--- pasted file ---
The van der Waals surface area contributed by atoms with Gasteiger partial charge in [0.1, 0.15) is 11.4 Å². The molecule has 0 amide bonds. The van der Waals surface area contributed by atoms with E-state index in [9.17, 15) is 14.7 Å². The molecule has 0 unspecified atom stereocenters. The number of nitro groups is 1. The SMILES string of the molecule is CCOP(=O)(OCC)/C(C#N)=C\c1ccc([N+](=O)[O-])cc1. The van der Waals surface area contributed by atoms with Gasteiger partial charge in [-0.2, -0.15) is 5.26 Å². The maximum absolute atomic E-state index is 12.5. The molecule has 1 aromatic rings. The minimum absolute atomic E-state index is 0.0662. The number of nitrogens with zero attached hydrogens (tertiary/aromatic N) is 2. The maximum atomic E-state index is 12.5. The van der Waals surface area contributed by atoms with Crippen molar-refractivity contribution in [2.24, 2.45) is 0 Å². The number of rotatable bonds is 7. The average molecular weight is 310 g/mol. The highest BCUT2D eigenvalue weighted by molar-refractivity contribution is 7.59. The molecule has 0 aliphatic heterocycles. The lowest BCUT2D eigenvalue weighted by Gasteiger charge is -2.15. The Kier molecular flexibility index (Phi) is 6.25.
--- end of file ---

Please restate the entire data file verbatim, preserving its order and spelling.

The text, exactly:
The van der Waals surface area contributed by atoms with Gasteiger partial charge in [0.1, 0.15) is 11.4 Å². The molecule has 0 amide bonds. The van der Waals surface area contributed by atoms with E-state index in [9.17, 15) is 14.7 Å². The molecule has 0 unspecified atom stereocenters. The number of nitro groups is 1. The SMILES string of the molecule is CCOP(=O)(OCC)/C(C#N)=C\c1ccc([N+](=O)[O-])cc1. The van der Waals surface area contributed by atoms with Gasteiger partial charge in [-0.2, -0.15) is 5.26 Å². The maximum absolute atomic E-state index is 12.5. The molecule has 1 aromatic rings. The minimum absolute atomic E-state index is 0.0662. The number of nitrogens with zero attached hydrogens (tertiary/aromatic N) is 2. The maximum atomic E-state index is 12.5. The van der Waals surface area contributed by atoms with Crippen molar-refractivity contribution in [2.24, 2.45) is 0 Å². The number of rotatable bonds is 7. The average molecular weight is 310 g/mol. The highest BCUT2D eigenvalue weighted by molar-refractivity contribution is 7.59. The molecule has 0 aliphatic heterocycles. The lowest BCUT2D eigenvalue weighted by Gasteiger charge is -2.15. The Kier molecular flexibility index (Phi) is 6.25.